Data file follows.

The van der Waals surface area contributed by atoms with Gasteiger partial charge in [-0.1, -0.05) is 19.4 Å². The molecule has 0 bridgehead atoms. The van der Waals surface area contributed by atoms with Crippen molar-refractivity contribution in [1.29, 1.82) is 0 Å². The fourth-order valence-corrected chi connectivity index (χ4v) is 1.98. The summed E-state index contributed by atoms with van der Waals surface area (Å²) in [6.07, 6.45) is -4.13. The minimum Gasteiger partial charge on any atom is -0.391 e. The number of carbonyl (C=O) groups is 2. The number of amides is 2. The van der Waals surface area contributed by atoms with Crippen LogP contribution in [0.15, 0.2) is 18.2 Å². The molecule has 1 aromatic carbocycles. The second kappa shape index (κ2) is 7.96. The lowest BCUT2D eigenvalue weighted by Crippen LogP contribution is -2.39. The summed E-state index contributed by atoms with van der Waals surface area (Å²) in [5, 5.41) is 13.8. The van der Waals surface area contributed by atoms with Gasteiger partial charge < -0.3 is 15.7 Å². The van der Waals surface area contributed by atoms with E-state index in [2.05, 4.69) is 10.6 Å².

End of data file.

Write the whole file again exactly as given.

The van der Waals surface area contributed by atoms with Gasteiger partial charge in [-0.1, -0.05) is 19.4 Å². The molecule has 0 bridgehead atoms. The van der Waals surface area contributed by atoms with Crippen molar-refractivity contribution in [1.29, 1.82) is 0 Å². The fourth-order valence-corrected chi connectivity index (χ4v) is 1.98. The summed E-state index contributed by atoms with van der Waals surface area (Å²) in [6.07, 6.45) is -4.13. The minimum Gasteiger partial charge on any atom is -0.391 e. The number of carbonyl (C=O) groups is 2. The number of amides is 2. The van der Waals surface area contributed by atoms with Crippen LogP contribution in [0.15, 0.2) is 18.2 Å². The molecule has 1 aromatic carbocycles. The second kappa shape index (κ2) is 7.96. The lowest BCUT2D eigenvalue weighted by Crippen LogP contribution is -2.39. The summed E-state index contributed by atoms with van der Waals surface area (Å²) in [5, 5.41) is 13.8. The van der Waals surface area contributed by atoms with Gasteiger partial charge < -0.3 is 15.7 Å². The van der Waals surface area contributed by atoms with E-state index in [2.05, 4.69) is 10.6 Å².